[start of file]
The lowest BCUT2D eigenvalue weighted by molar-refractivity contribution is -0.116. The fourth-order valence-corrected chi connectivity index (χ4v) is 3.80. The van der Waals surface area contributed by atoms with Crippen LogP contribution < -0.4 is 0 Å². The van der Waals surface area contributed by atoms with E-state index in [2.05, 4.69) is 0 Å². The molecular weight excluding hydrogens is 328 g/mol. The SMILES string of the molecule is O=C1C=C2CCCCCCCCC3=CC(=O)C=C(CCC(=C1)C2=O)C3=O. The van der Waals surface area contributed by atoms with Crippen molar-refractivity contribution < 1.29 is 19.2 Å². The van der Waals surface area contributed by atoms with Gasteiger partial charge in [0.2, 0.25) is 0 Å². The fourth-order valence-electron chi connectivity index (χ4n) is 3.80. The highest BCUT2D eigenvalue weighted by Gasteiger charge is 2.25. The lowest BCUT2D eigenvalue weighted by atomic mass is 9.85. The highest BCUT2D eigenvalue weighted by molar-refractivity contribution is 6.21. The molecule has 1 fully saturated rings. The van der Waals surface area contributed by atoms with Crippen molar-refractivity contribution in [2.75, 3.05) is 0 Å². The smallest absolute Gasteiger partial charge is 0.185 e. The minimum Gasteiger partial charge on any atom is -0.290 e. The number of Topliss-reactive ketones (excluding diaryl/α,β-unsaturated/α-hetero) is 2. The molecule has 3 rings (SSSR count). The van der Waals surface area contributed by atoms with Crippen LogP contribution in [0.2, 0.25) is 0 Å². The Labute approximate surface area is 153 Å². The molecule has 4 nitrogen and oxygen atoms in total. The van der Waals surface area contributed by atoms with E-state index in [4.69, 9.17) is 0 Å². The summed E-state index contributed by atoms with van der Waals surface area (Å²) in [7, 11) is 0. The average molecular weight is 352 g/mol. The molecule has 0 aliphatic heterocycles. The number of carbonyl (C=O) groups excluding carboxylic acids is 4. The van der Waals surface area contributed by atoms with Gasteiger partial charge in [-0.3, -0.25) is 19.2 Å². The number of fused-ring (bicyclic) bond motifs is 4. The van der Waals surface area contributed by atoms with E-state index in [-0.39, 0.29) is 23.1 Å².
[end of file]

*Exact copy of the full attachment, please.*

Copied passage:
The lowest BCUT2D eigenvalue weighted by molar-refractivity contribution is -0.116. The fourth-order valence-corrected chi connectivity index (χ4v) is 3.80. The van der Waals surface area contributed by atoms with Crippen LogP contribution < -0.4 is 0 Å². The van der Waals surface area contributed by atoms with E-state index in [2.05, 4.69) is 0 Å². The molecular weight excluding hydrogens is 328 g/mol. The SMILES string of the molecule is O=C1C=C2CCCCCCCCC3=CC(=O)C=C(CCC(=C1)C2=O)C3=O. The van der Waals surface area contributed by atoms with Crippen molar-refractivity contribution < 1.29 is 19.2 Å². The van der Waals surface area contributed by atoms with Gasteiger partial charge in [0.2, 0.25) is 0 Å². The fourth-order valence-electron chi connectivity index (χ4n) is 3.80. The highest BCUT2D eigenvalue weighted by Gasteiger charge is 2.25. The lowest BCUT2D eigenvalue weighted by atomic mass is 9.85. The highest BCUT2D eigenvalue weighted by molar-refractivity contribution is 6.21. The molecule has 1 fully saturated rings. The van der Waals surface area contributed by atoms with Crippen molar-refractivity contribution in [2.75, 3.05) is 0 Å². The smallest absolute Gasteiger partial charge is 0.185 e. The minimum Gasteiger partial charge on any atom is -0.290 e. The number of Topliss-reactive ketones (excluding diaryl/α,β-unsaturated/α-hetero) is 2. The molecule has 3 rings (SSSR count). The van der Waals surface area contributed by atoms with Crippen LogP contribution in [0.2, 0.25) is 0 Å². The Labute approximate surface area is 153 Å². The molecule has 4 nitrogen and oxygen atoms in total. The van der Waals surface area contributed by atoms with E-state index in [4.69, 9.17) is 0 Å². The summed E-state index contributed by atoms with van der Waals surface area (Å²) in [7, 11) is 0. The average molecular weight is 352 g/mol. The molecule has 0 aliphatic heterocycles. The number of carbonyl (C=O) groups excluding carboxylic acids is 4. The van der Waals surface area contributed by atoms with Gasteiger partial charge in [-0.3, -0.25) is 19.2 Å². The number of fused-ring (bicyclic) bond motifs is 4. The van der Waals surface area contributed by atoms with E-state index in [-0.39, 0.29) is 23.1 Å².